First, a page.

Updated: Nov 24, 2020
The Q 2020 Report is available to download HERE
Host in Ireland is delighted to announce that the latest Irish Data Center Report is now available.
The Biannual Report has been published and you can Download it direct to your inbox HERE
By downloading this, you will get access to our Q1 2020 report. This report will show you the most up to date and accurate information on the Irish data hosting market. Our report includes the latest Dashboard with the Dublin Metro Market Map and figures.
Q1 220 Irish Market Report Foreword by Garry Connolly, Founder & President Host In Ireland.
More than ever before, data centres are part of the critical global infrastructure. They are a key piece of the jigsaw allowing us to not only live our lives amidst the COVID-19 lockdown, but providing the backend infrastructure for the most essential services we rely on.
We’ve come to depend on data centres to deliver the data we need in the same way we depend on the electric company to ensure the lights go on when we flip the switch. With the essential role of data centres highlighted in our day to day lives, we have decided to add some key metrics to our quarterly reports.
We have begun tracking data centre capacity growth alongside the carbon intensity of electricity and CO2 attributable to data centres. Using data from SEAI, IWEA, EPA and EirGrid, we have found that whilst the trend for data centre growth is upwards, their proportion of Ireland’s total emissions will level-off at approximately 2.2% through 2025. The increase is expected to slow further as the transition to renewable electricity generation accelerates in order to meet the targets in the government’s Climate Action Plan.
While these numbers are encouraging, ensuring data centre efficiency will still be critical as the greenest electricity is still electricity not consumed. As noted by the IEA*, advances in the efficiency of data centre infrastructure, as well as a shift to virtualised servers and cloud computing, will contribute to this goal by delivering higher work output with fewer servers.
There are a few other key factors contributing to this trend:
First, electricity is expected to continue the transition to renewable generation. Ireland has the potential to generate far more wind power than needed and has the capacity to power 5% of Europe’s electricity requirements based on its wind generation alone. This creates a virtually untapped resource of green energy within its borders and along its coastline. Because of this, Ireland is also on track to meet the decarbonisation of electricity target of 40% set out by the government by the end of 2020. The country will also require at least 3,500 MW of offshore wind generation capacity by 2030** in order to meet the 70% renewable electricity ambition Ireland has set out to achieve.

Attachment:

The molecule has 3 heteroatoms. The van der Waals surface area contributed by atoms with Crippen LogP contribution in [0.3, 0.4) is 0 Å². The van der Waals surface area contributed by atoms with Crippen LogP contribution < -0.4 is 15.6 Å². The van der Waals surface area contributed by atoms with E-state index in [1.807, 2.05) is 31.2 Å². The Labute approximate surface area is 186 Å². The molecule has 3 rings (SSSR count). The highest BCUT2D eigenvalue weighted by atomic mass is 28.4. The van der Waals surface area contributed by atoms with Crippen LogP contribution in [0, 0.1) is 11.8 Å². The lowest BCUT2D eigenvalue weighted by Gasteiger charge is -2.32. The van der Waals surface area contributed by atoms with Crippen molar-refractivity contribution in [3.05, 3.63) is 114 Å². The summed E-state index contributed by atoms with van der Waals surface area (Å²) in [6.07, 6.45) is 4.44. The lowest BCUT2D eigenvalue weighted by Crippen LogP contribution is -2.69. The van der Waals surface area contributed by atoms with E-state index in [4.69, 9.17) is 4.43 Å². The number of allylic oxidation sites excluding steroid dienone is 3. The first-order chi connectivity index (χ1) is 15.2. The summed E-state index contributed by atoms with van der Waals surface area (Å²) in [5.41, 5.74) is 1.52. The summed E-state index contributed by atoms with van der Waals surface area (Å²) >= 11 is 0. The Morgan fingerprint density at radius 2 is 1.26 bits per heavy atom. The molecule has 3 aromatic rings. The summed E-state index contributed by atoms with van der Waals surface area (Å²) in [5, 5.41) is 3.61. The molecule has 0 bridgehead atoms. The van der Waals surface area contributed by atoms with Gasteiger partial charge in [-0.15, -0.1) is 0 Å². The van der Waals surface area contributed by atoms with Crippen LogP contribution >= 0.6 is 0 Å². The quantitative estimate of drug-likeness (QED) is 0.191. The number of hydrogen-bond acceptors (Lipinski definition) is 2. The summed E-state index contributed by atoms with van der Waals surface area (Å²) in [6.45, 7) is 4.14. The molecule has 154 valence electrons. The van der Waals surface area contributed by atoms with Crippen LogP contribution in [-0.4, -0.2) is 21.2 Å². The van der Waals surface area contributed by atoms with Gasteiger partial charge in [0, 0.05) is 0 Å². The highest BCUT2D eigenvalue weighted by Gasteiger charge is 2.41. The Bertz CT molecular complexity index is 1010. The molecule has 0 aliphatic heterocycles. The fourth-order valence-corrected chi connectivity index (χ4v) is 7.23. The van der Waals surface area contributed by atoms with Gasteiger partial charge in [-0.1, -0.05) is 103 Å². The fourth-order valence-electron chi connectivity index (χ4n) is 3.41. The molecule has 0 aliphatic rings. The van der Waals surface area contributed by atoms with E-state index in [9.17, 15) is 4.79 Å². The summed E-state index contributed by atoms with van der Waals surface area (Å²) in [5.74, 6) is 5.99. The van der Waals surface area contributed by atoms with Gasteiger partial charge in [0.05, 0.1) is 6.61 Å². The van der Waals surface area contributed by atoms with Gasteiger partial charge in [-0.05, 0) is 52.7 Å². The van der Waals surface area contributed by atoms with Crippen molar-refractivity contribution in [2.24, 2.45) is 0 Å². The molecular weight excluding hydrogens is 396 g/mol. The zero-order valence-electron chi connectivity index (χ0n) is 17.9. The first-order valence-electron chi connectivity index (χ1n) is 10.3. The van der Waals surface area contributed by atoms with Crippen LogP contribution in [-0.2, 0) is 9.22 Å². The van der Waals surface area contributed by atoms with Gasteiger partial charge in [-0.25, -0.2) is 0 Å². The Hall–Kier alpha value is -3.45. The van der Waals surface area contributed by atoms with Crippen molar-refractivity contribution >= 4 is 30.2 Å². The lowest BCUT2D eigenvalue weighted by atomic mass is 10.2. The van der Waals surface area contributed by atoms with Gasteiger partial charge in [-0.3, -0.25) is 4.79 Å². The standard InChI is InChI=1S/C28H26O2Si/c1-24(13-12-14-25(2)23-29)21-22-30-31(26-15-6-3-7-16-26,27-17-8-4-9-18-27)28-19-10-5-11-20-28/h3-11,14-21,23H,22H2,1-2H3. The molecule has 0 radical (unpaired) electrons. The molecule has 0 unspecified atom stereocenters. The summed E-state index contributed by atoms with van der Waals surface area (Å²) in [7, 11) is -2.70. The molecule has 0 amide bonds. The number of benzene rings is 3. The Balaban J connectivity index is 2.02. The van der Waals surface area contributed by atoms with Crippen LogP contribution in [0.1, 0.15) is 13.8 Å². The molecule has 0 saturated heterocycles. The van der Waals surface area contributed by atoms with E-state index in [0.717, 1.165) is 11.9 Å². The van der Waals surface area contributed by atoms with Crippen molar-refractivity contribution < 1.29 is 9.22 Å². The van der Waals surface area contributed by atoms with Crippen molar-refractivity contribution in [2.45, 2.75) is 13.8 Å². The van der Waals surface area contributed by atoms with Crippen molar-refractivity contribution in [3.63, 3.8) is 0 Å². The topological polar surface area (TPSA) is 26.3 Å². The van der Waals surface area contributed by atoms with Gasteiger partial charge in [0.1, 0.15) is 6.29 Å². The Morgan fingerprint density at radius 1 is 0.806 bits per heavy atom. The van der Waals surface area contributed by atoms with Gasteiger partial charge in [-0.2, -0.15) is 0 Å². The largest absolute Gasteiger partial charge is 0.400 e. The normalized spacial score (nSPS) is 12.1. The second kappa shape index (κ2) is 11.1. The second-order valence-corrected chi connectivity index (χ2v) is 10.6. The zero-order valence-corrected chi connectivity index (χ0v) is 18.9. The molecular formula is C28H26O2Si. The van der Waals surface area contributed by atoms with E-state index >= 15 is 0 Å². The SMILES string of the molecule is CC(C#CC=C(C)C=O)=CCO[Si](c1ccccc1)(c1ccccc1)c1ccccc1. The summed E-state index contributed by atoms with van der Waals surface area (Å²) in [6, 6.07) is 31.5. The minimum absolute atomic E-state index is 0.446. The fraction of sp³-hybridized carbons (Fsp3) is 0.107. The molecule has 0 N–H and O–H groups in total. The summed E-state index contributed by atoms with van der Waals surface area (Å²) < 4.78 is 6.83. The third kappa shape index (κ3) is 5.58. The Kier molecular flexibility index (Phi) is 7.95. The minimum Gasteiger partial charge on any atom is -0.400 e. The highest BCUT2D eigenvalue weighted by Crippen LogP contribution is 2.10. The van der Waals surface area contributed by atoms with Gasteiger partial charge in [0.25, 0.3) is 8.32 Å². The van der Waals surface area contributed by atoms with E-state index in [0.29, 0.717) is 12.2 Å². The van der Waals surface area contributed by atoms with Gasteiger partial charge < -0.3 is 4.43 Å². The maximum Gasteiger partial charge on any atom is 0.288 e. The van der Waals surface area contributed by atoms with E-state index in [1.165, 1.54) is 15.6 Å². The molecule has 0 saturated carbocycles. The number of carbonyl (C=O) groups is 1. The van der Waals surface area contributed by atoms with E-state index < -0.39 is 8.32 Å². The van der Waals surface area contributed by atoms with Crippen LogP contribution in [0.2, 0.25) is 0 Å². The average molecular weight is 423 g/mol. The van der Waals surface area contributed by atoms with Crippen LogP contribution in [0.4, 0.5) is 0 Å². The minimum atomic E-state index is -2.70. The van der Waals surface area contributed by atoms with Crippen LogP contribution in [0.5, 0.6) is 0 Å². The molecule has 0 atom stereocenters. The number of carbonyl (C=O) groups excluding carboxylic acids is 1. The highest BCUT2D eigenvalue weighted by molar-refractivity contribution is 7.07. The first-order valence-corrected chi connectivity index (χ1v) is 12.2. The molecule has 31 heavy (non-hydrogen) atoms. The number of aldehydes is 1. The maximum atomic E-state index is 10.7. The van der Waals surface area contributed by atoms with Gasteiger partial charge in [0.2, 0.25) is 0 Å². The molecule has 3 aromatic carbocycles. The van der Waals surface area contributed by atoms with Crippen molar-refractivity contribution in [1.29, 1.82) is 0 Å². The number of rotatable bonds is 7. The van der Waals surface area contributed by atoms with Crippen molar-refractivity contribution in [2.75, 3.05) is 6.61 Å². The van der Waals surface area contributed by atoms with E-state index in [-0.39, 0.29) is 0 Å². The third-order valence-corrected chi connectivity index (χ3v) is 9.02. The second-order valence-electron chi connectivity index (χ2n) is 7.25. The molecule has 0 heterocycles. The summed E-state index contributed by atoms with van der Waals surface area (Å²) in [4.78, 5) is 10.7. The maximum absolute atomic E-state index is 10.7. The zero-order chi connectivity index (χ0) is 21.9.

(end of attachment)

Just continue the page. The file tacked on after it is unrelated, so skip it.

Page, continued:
Second, any future growth of data centres will drive green energy development in order to meet power availability demands. Power availability defines the size of any data centre operation. Without a guarantee of power availability, the data centre business model would not work.
Seventy-seven percent of the data centre market in Ireland relates to a category called Hyperscalers - Amazon, Google, Microsoft and Facebook. Collectively, these companies are the largest purchasers of renewable energy on the planet, and in the case of Microsoft, have pledged to be carbon neutral by 2025 and carbon negative by 2030. These companies are also innovating in how they can maximise power availability. Google, for example, recently announced a carbon-intelligent computing platform that shifts the timing of compute tasks to when low-carbon power sources, like wind and solar, are most plentiful˖.
Despite the global pandemic, we do not expect to see a slowdown in the data centre sector. Given the long-term nature of data centre construction projects, we anticipate a short term shift of 10-15% - approximately €200 million - from 2020 to the next year or two with an additional €6.7 billion in investments by 2025.
While traditional factories have remained closed, data centres continue to operate and play a significant role in keeping the economy moving. Here in Ireland, they are a part of the largest export industry, ICT, responsible for €86 billion in exported services per year˖˖.
Given their role on the digital frontline, it comes as no surprise to see a positive outlook for the data centre industry.
We thank our team members and partners for all they are doing to give back to their communities and support the most vulnerable.
When we get through these current challenges, we’ll not only be
stronger, but there is one beautiful world waiting for us all.
Garry Connolly, Founder & President Host In Ireland.